Old Iron Works, Mells
|Site of Special Scientific Interest|
|Area of Search||Somerset|
|Interest||Industrial Archaeology, Biological|
|Area||0.25 hectares (0.0025 km2; 0.00097 sq mi)|
|Natural England website|
Old Iron Works, Mells (Fussells' Lower Works) (grid reference ) is a 0.25 hectare biological Site of Special Scientific Interest, in the Wadbury Valley, south of the village of Mells in Somerset, notified in 1987. The site is a ruined iron works, which mainly produced agricultural edge-tools which were exported all over the world, and is now, in addition to its unique and major importance in relation to industrial archaeology, used as a breeding site by horseshoe bats. The block of buildings adjacent to the entrance is listed Grade II* and most of the rest of the site is a Scheduled Ancient Monument. It is included in the Heritage at Risk Register produced by English Heritage.
The site is used by both Greater and Lesser Horseshoe Bats. The roofspace of one of the former works building was used, before the building burnt down in the 1980s, as a breeding roost in summer by large numbers of Greater Horseshoes and smaller numbers of Lesser Horseshoes. Disused flues and tunnels in a low cliff are used for hibernation.
It is likely that there was some form of foundry on or near the site since about 1500 when Mells seems to have been known as Iron Burgh. There are further documentary records which indicate that iron working had been undertaken locally since at least the early 13th century.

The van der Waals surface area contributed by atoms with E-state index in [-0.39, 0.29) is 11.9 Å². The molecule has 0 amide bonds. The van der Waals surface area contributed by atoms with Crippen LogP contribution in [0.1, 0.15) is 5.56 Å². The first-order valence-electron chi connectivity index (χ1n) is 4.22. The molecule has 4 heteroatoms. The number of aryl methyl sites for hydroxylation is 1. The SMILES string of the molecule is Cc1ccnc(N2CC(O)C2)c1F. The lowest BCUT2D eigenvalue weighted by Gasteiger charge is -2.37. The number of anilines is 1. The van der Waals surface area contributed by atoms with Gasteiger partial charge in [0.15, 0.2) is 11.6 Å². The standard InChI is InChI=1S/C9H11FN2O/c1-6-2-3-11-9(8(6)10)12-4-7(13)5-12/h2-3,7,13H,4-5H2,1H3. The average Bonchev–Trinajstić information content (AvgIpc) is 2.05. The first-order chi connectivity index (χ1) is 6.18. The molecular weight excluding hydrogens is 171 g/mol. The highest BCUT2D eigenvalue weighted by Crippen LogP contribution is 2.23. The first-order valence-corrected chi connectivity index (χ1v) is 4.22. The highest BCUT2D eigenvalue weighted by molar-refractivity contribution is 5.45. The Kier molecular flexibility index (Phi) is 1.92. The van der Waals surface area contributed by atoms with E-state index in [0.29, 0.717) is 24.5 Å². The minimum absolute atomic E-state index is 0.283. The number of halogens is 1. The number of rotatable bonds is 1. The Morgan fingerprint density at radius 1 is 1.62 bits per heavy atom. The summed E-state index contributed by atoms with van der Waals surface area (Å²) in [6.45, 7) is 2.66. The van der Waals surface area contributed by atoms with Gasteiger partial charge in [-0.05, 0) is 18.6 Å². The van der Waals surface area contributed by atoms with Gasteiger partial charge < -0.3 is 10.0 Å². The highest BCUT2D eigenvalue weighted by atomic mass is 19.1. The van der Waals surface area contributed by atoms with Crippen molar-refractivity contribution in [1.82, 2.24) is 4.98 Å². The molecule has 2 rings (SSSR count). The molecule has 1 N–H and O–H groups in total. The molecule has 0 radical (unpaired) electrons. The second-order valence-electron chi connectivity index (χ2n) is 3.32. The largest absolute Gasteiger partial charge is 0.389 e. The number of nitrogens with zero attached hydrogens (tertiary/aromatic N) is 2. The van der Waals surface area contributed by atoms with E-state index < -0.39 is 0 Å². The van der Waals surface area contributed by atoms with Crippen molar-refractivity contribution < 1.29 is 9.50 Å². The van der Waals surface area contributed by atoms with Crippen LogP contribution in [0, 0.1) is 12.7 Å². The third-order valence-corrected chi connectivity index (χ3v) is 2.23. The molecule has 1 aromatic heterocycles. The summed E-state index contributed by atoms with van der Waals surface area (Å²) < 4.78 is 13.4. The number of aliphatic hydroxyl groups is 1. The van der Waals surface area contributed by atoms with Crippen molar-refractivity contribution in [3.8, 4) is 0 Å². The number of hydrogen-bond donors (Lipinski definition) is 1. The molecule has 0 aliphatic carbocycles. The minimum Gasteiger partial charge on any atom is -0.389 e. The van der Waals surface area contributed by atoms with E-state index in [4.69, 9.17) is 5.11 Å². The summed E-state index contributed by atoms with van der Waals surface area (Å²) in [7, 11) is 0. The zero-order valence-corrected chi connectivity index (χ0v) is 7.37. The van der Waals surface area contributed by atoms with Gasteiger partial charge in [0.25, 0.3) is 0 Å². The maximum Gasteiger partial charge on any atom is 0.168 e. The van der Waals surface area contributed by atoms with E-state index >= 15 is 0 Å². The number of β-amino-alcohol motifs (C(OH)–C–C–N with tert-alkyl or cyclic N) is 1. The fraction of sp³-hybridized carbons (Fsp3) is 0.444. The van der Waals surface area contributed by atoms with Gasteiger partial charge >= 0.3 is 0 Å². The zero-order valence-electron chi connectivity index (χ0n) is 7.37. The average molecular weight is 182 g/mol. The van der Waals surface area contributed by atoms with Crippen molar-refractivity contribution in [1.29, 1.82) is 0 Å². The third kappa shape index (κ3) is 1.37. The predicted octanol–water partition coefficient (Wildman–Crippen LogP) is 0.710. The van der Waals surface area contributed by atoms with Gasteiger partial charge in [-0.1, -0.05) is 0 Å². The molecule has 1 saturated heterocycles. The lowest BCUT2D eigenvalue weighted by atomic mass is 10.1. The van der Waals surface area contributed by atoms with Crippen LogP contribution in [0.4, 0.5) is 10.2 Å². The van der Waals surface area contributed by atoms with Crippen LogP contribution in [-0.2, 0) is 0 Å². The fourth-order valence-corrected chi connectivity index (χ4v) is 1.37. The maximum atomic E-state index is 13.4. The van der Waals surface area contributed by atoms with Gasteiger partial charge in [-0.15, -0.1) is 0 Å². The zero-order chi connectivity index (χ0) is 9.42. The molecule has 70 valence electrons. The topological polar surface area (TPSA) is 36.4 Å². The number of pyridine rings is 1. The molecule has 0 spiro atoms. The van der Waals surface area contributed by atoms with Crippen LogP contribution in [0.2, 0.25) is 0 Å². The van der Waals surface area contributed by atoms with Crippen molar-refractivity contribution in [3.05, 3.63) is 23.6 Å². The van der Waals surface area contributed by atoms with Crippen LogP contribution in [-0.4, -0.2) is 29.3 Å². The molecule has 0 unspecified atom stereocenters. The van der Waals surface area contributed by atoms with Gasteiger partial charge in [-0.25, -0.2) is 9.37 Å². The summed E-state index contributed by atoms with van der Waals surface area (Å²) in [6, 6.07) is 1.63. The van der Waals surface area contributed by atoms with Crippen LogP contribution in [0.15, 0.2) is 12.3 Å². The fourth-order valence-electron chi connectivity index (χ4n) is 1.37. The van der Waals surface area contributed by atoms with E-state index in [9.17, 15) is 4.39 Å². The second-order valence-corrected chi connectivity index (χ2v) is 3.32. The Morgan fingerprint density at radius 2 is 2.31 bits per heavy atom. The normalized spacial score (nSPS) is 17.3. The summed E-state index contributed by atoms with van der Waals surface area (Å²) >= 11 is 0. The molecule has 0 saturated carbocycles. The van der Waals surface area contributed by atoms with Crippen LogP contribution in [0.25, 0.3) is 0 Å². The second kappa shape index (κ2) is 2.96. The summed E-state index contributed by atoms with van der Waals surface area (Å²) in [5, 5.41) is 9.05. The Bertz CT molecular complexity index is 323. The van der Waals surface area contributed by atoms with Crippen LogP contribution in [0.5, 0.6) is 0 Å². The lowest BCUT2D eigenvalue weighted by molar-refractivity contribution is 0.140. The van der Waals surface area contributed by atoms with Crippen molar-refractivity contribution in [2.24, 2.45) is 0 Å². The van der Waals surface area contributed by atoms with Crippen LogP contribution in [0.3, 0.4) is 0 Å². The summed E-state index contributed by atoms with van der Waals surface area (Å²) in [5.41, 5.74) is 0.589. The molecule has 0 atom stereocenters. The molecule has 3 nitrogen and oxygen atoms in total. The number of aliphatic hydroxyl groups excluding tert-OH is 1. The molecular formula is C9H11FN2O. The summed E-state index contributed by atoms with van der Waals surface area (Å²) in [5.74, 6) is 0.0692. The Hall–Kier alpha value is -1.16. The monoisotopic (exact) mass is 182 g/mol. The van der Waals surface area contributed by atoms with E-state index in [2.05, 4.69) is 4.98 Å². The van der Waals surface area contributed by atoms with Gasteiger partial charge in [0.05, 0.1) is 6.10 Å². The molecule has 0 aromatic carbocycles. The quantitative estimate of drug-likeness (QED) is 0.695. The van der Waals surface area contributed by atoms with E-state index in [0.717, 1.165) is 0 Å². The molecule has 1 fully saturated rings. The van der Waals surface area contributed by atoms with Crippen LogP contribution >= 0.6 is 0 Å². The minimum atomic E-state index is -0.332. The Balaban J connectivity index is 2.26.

The land on which the Lower Works were built was leased by John Horner (an alleged descendent of Little Jack Horner) to James Fussell III of Stoke Lane, on 25 December 1744, to erect "a good, firme and substantiall Mill or Mills for Grinding Edge Tools and forging Iron plates". His son, James Fussell IV further developed the business. At one time it employed 250 people on this site and continued for many years, with various members of the Fussell family operating a total of six sites in the local area: the Upper Works further up the Wadbury Valley, the Great Elm Edge-Tool Works, the Chantry Works, the Railford Works and a small site at Gurney Slade. Tools produced by Fussells were exported to Europe and America, and the family expanded its activities to include coal mining and banking, with the business issuing its own banknotes at one stage.
The business declined towards the end of the 19th century, due in part to a failure to convert from water to steam power until a late stage, and also to the collapse of English agriculture in the 1870s. By 1895 production had ceased, and the company folded in 1900.
- "South West England". Heritage at Risk. English Heritage. p. 183. Retrieved 11 March 2016.
- "English Nature citation sheet" (PDF). 2006. Retrieved 2006-07-25.
- Toulson, Shirley (1984). The Mendip Hills: A Threatened Landscape. London: Victor Gollancz. ISBN 0-575-03453-X. (The source for this statement is not given in Toulson's book but it may be derived from a reference to a place immediately south-east of nearby Leigh-on-Mendip named as Irenborgh in a document dated 1515)
- Atthill, Robin (1964). Old Mendip. Newton Abbott: David and Charles. ISBN 0-7153-5171-0.
- Fussell, James. "The Fussell ironwaorks at Wadbury, Mells: An introduction" (PDF). James Fussell Associates. Retrieved 11 March 2016.
- Industrial archaeology - Fussell's iron works, British Geological Survey. Retrieved 8 February 2010.
- "The Fussells Iron Industry Story". Fussells Iron Industry Society. Retrieved 11 March 2016.
- Mark Adler (December 2010). "When Fussells had the edge". Mendip Times. 6 (7): 89.
- "Fussells of Mells". Frome Museum. Retrieved 11 March 2016.